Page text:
There are 13 other presentations for this week: too much to report on, but well worth the time to read. Here's a breakdown of the sessions by title:

Blogging in Libraries
Blogging 101
Subject Librarian 2.0? - ‘The Song Remains the Same,’ It’s Just a Cover Song Using New Instruments
Blog Applications At a Small Academic Library

Podcasting in Libraries
Podcasting 101: the Basics for Librarians
Learning to Speak: Creating a Library Podcast With a Unique Voice

Leveraging Web 2.0 Technologies
Blogs, Wikis, and IM: Communication Tools for Subject Specialists
An Online Research Toolkit - Exploring Web 2.0 for Library Research
Using RSS to Increase User Awareness of E-resources in Academic Libraries

Issues in Libraries
Open Access for Teachers
Upon the Shoulders of Giants — Building Library 2.0 Together, From the Platform Up
Web 2.0 and the Small College Library: How to take over the World

Making Information Work Harder
Building a “Wall of Books” From a Library Online Catalog
Go Where the Patrons Are: Outreach In the Age of Library 2.0
Google Maps and You: Five Steps To Including a Google Map On Your Website
Patrons in the Drivers Seat: Giving Advanced Tool-sets to Library Patrons


In a few weeks, our English Department will have a poster session on "Best Practices" in teaching. Mine will be on using blogs and wikis. Of course, I present the usual rationale for using blogs and wikis, but for me the highlight of presenting this poster was reviewing my students' blogs and seeing again how they were able to tie their writing into their own interests. One of my students, for example, has an active interest in things Japanese, applying the name "yukiseguchi" to her blog. She wrote about how to wear a kimono ("Flutter your sashes") and geishas and inserting great images, too.

Despite appreciating my students' posts, one thing still troubles me: Few of these students continue to blog after the course ends. Nancy McKeand (Random Thoughts) asks, Why aren't we all blogging?. There's no easy answer, but it's unlikely that we're all made from the same mold. Some like sports, others music, and others, still, video games. One of my students moved from blogger over to myspace, where she is still active.

Perhaps we shouldn't worry about whether students like blogging or continue to blog. When in high school, I enjoyed basketball, but I didn't like the speed drills. However, they were great for developing my stamina. And perhaps that's how we should consider blogging. That is, Is there some benefit from blogging? Besides, we could also ask how many of our students continue to write essays after graduating. Should we, then, stop requiring essay writing? Hmm. I'm assuming that writing essays has some benefit. Does it?

New web tools are just popping up all the time, with many of them free or offering free versions.

News Alloy is an online news reader (still beta) that may, according to Michael Arrington at TechCrunch, become a "cult favorite."

Learner Blogs offers free blogs for K-12 students.

Stikipad is a new browser run wiki service (via Educational Weblogs).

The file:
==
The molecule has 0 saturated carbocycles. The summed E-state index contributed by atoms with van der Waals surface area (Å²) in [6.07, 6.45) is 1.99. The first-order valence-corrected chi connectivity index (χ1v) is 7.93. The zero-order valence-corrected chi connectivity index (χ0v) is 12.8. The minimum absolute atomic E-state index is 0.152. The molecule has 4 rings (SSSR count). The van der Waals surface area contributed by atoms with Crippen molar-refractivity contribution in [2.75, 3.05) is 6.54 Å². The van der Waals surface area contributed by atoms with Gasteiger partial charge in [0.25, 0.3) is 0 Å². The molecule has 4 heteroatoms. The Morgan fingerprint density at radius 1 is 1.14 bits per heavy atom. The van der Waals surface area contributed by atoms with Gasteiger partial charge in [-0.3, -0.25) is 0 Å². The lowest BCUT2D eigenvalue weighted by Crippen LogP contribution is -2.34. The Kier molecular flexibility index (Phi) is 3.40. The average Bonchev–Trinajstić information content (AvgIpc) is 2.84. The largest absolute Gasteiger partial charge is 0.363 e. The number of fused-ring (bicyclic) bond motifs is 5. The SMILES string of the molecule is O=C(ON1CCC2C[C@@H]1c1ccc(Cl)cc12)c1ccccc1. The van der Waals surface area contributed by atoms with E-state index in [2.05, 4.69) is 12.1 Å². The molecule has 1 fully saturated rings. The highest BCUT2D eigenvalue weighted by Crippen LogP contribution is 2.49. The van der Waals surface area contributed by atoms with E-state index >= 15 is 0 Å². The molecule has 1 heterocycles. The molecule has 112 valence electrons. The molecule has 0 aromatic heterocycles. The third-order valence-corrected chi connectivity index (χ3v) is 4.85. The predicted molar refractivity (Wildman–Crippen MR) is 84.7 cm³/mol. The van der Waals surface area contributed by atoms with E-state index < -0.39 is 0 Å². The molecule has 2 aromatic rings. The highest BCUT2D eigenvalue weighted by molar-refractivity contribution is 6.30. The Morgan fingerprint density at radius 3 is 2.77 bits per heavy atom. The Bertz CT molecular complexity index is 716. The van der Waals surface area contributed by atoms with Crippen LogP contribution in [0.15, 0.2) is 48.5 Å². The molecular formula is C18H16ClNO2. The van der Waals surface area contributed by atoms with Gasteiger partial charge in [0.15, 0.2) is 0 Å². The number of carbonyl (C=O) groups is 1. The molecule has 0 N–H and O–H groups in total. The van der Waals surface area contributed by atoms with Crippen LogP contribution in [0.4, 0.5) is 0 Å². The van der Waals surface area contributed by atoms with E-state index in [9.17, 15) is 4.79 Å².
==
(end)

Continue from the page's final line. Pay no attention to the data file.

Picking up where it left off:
Nuvvo, an LMS, receives a fairly favorable review from Jason Plunkett.

The Blog Herald previews a forthcoming PBS blog called MediaShift, and it sounds quite interesting.

PBS has announced the launch on Jan 18 of a a new blog called MediaShift, which will explore how new forms of digital media are dramatically changing American society and culture.

In a particularly good signing, and the main reason we are even mentioning this blog at all, the new blog will be written by Mark Glaser, probably best know more recently in the blogosphere for his excellent writing for the USC Annenberg School for Communication’s Online Journalism Review.

MediaShift will offer a continuing look at how digital media such as blogs, RSS, podcasts, citizen journalism, wikis, news aggregators and video repositories are altering the way we live, play and work. The site is said to provide a window into this world for the average user while offering enough details to satisfy the more technically savvy, and will offer ongoing opportunities for active public participation and feedback.

George Siemens writes well on the need to move from designing instruction to designing learning ecologies:

What does this "learning ecology" look like? First, it holds "content" in a manner similar to courses, but the content is not confined and pre-selected by the designer. Instead, the ecology fosters connections to original and knowledge sources, allowing for "currency" (up to date). The ecology fosters rich interaction between disparate fields of information, allowing growth and adaptation of ideas and concepts (i.e. "the verge"). Each participant in the ecology pursues his/her own objectives, but within the organized domain of the knowledge of a particular field (after all, some form of learner competence should emerge as a result of existing in the ecology). Nodes (content and people) and connections are the basic elements of a network. An ecology should permit these networks to develop and flourish without hindrance.

This is pretty much what I have been writing about. He focuses on electronic tools, such as RSS feeds, blogs, wikis, and so on, to foster collaboration and interaction, key processes in any living ecology. The pursuing one's own objectives within a particular domain (depending on how wide domain is meant) fits in well with the notion of enabling topdown constraints along the lines of Alicia Juarrero's position on action and intention (see my review of her book posted here on August 22, 2005).